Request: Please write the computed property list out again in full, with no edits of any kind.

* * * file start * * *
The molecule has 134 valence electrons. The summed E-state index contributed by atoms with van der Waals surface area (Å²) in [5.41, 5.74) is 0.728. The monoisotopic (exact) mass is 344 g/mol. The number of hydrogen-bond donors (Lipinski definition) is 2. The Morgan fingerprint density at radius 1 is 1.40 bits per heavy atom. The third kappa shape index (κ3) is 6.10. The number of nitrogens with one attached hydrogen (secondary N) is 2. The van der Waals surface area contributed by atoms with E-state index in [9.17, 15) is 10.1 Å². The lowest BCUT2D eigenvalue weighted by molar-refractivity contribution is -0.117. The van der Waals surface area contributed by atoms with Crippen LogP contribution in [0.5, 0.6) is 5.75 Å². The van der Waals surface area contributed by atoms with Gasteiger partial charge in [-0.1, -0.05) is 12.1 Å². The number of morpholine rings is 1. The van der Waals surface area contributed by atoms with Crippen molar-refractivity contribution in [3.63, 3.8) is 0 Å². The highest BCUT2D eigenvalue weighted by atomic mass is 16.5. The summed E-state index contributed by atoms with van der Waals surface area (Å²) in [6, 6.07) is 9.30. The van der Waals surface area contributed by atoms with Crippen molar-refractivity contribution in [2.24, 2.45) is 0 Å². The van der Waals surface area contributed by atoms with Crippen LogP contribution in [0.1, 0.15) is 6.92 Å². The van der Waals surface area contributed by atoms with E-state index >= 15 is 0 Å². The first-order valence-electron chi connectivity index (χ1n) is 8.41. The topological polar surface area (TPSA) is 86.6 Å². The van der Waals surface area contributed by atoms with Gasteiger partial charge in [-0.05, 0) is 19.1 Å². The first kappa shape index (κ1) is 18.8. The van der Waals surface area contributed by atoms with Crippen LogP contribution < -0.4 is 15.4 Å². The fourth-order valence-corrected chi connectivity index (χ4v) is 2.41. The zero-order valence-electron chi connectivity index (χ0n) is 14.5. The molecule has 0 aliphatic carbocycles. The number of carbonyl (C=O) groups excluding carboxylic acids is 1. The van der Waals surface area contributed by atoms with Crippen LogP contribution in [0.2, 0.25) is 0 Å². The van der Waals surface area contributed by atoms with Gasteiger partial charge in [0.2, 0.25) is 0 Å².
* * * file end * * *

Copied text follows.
The molecule has 134 valence electrons. The summed E-state index contributed by atoms with van der Waals surface area (Å²) in [5.41, 5.74) is 0.728. The monoisotopic (exact) mass is 344 g/mol. The number of hydrogen-bond donors (Lipinski definition) is 2. The Morgan fingerprint density at radius 1 is 1.40 bits per heavy atom. The third kappa shape index (κ3) is 6.10. The number of nitrogens with one attached hydrogen (secondary N) is 2. The van der Waals surface area contributed by atoms with E-state index in [9.17, 15) is 10.1 Å². The lowest BCUT2D eigenvalue weighted by molar-refractivity contribution is -0.117. The van der Waals surface area contributed by atoms with Crippen LogP contribution in [0.5, 0.6) is 5.75 Å². The van der Waals surface area contributed by atoms with Gasteiger partial charge in [-0.1, -0.05) is 12.1 Å². The number of morpholine rings is 1. The van der Waals surface area contributed by atoms with Crippen molar-refractivity contribution in [3.63, 3.8) is 0 Å². The highest BCUT2D eigenvalue weighted by atomic mass is 16.5. The summed E-state index contributed by atoms with van der Waals surface area (Å²) in [6, 6.07) is 9.30. The van der Waals surface area contributed by atoms with Crippen molar-refractivity contribution in [2.24, 2.45) is 0 Å². The van der Waals surface area contributed by atoms with Crippen LogP contribution in [0.1, 0.15) is 6.92 Å². The van der Waals surface area contributed by atoms with E-state index >= 15 is 0 Å². The first-order valence-electron chi connectivity index (χ1n) is 8.41. The topological polar surface area (TPSA) is 86.6 Å². The van der Waals surface area contributed by atoms with Gasteiger partial charge in [-0.05, 0) is 19.1 Å². The first kappa shape index (κ1) is 18.8. The van der Waals surface area contributed by atoms with Crippen LogP contribution < -0.4 is 15.4 Å². The fourth-order valence-corrected chi connectivity index (χ4v) is 2.41. The zero-order valence-electron chi connectivity index (χ0n) is 14.5. The molecule has 0 aliphatic carbocycles. The number of carbonyl (C=O) groups excluding carboxylic acids is 1. The van der Waals surface area contributed by atoms with Crippen LogP contribution in [0.2, 0.25) is 0 Å². The van der Waals surface area contributed by atoms with Gasteiger partial charge in [0.2, 0.25) is 0 Å².